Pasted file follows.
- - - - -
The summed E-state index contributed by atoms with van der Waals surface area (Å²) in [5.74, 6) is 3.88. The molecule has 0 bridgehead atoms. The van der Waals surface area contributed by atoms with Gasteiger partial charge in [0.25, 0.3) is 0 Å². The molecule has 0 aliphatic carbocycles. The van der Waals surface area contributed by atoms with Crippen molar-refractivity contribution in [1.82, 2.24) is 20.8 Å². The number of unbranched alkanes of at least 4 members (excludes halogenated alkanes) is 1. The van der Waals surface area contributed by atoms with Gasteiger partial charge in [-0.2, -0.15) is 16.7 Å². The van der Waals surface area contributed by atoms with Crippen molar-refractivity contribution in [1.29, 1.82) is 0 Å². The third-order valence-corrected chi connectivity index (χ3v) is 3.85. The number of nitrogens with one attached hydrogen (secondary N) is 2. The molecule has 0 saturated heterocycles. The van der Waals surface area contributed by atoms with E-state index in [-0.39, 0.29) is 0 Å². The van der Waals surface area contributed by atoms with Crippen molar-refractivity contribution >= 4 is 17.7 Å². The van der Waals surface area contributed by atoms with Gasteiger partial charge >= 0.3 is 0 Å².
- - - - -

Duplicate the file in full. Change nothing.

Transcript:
The summed E-state index contributed by atoms with van der Waals surface area (Å²) in [5.74, 6) is 3.88. The molecule has 0 bridgehead atoms. The van der Waals surface area contributed by atoms with Gasteiger partial charge in [0.25, 0.3) is 0 Å². The molecule has 0 aliphatic carbocycles. The van der Waals surface area contributed by atoms with Crippen molar-refractivity contribution in [1.82, 2.24) is 20.8 Å². The number of unbranched alkanes of at least 4 members (excludes halogenated alkanes) is 1. The van der Waals surface area contributed by atoms with Gasteiger partial charge in [-0.2, -0.15) is 16.7 Å². The van der Waals surface area contributed by atoms with Crippen molar-refractivity contribution in [1.29, 1.82) is 0 Å². The third-order valence-corrected chi connectivity index (χ3v) is 3.85. The number of nitrogens with one attached hydrogen (secondary N) is 2. The molecule has 0 saturated heterocycles. The van der Waals surface area contributed by atoms with E-state index in [-0.39, 0.29) is 0 Å². The van der Waals surface area contributed by atoms with Crippen molar-refractivity contribution >= 4 is 17.7 Å². The van der Waals surface area contributed by atoms with Gasteiger partial charge >= 0.3 is 0 Å².